October 2020 - Vol. 15, No. 10
By Piper Brandt
Research at Kansas State University is making progress on keeping both humans and animals safe from tick-borne diseases. Dr. Roman Ganta, professor and director of the Center of Excellence for Vector-Borne Diseases at the College of Veterinary Medicine, and his team of researchers received two patents on technology to develop vaccine candidates against tick-borne Ehrlichia and Anaplasma infections.
While the venue may be different than originally planned, veterinary students at Kansas State University are moving forward as hosts for the 2021 SAVMA Symposium. The Student American Veterinary Medical Association, or SAVMA, is the national organization for veterinary students and works with local colleges of veterinary medicine to put on its annual symposium. For the first time ever, this year's event will take place online.
By Piper Brandt
A tiny surgery on a tiny bird is turning out to be a big deal thanks to the care of Kansas State University veterinarians and the writing skills of a K-State veterinary student. A pet parakeet, weighing only 37 grams, was recently referred to the exotic animal services at the K-State Veterinary Health Center by its veterinarian following unsuccessful pharmaceutical treatment for a mass under the bird's tail.
The Livestock Services' handling and treatment area in the Kansas State University Veterinary Health Center has recently undergone significant renovations and is now open to patients.
According to Dr. Matt Miesner, section head and clinical professor in Livestock Services at the Veterinary Health Center, improvements not only came from a need for structural repair, but also a need to ensure the standards of modern, safe, efficient and low-stress animal handling methods. He said these changes will benefit clients, clinicians and veterinary students.
By Piper Brandt
It’s public health, my dear Watson! A group of early-admit veterinary students have the opportunity to study nineteenth-century discoveries in microbiology, epidemiology and public health science that have coincided with literary classics, including Sir Arthur Conan Doyle’s Sherlock Holmes.
By Lisa Moser
When putting money in the stock market, there is nothing like the feeling of watching a return on investment grow. The same can be true when cattle producers are financially rewarded at the point of sale for their time and money invested in pre-conditioning calves. But as the experts at the Kansas State University Beef Cattle Institute recently shared on a Cattle Chat podcast, that value can vary greatly.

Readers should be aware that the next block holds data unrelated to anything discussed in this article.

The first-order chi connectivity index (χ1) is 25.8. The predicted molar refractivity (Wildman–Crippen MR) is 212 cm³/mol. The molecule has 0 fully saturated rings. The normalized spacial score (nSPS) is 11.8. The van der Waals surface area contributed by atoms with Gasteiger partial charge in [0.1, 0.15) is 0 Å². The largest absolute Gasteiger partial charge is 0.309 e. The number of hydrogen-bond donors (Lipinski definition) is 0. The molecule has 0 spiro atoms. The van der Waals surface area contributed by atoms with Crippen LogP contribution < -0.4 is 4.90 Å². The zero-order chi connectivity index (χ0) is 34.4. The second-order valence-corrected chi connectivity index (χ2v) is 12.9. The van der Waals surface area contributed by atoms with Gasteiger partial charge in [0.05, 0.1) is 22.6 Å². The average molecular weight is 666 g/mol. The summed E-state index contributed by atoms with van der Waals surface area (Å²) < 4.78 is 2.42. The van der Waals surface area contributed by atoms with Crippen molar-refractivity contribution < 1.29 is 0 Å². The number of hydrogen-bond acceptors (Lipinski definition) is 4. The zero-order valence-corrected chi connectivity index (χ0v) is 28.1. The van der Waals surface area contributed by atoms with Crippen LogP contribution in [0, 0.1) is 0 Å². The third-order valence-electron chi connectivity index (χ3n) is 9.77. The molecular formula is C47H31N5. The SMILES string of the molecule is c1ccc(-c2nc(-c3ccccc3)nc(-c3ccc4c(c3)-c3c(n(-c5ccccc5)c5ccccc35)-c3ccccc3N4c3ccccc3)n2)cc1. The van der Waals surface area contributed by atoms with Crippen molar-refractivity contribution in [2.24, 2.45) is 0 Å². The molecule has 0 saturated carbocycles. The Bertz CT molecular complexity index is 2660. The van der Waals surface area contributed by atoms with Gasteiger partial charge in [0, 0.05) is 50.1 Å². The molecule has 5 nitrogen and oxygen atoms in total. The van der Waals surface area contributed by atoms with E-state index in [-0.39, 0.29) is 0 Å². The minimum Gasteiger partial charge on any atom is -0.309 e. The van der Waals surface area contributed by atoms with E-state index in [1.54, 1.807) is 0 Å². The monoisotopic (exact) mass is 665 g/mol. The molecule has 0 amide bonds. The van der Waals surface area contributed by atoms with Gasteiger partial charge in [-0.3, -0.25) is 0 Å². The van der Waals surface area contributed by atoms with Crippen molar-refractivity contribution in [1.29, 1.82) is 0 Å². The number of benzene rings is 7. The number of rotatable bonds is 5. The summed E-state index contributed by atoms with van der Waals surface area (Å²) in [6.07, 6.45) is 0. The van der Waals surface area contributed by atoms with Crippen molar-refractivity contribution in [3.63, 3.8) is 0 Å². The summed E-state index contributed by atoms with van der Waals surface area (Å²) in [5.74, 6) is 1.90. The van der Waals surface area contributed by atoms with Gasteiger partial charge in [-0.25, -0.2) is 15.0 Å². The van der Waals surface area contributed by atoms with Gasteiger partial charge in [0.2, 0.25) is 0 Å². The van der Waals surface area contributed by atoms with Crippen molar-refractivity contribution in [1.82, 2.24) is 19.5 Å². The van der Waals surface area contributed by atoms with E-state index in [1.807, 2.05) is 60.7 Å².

The Veterinary Medical Alumni Association organizes alumni receptions at several of the national annual conferences plus continuing education events and more. This month's section includes the monthly listings of recently departed alumni and links to their obituaries, plus a new link for submitting nominations for Alumni Recognition Awards.
More activities and accomplishments in the College of Veterinary Medicine:
Drs. Phillip Lancaster (lead), DeAnn Presley (Agronomy), Walter Fick (Agronomy), Dustin Pendell (Ag Econ), Andrew Ricketts (Horticulture), Adam Ahlers (Horticulture) received $99,896 in funding from National Cattleman’s Beef Association for their study “Assessing human benefits of grazing rangelands in the Great Plains.”
Drs. Calli Coffee, Jim Roush and Mary Lynn Higginbotham published “Carboplatin-induced myelosuppression as related to body weight in dogs” in the Veterinary and Comparative Oncology journal.
Dr. Brad White was an invited speaker at the American Association of Bovine Practitioners Sept. 23-25.
Dr. Matt Miesner lectured on Bovine Surgery Cases for the K-State Olathe Careers and Cases in Veterinary Medicine on Sept. 23.
Congratulations to Drs. Mike Kleinhenz and Hans Coetzee for making headlines with their studies on industrial hemp in cattle feed. A special report was run on KSNT News out of Topeka, Kansas.
Dr. Brad Crauer was interviewed by Fox43 News providing adoption advice for the Clear the Shelters event.
Drs. David Eshar, Sara Gardhouse & Tess Rooney were interviewed for the K-State Today, Sept. 23 edition in the article, “Veterinary medicine students participate in tortoise anesthesia research.”
Thank you to the State Fair Student Ambassador, Karissa Severud and other fourth-year students and faculty that participated in the Virtual State Fair event this year. Videos were posted throughout the week on social media depicting a day in the life of a veterinarian. The State Fair mascot, Ike the bison, came to K-State’s Livestock Services for a check-up in the first video! Other areas featured where small animal and exotics.
Thank you to Laura Constance and Rebecca Whisler, fourth-year veterinary students, for participating in the Virtual American Royal Student Presentations event. They provided live Zoom sessions and pre-recorded videos to share with school age children, from 2nd grade up to high school. They all enjoyed talking about how to care for animals and what it takes to become a veterinary student to prepare for a career as a veterinarian.
A Day in the Life of a K-State Veterinarian
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New Arrivals/Recent Departures
Lifelines is published each month by the Marketing and Communications Office at the College of Veterinary Medicine. The editors are Joe Montgomery, firstname.lastname@example.org, and Piper Brandt, email@example.com.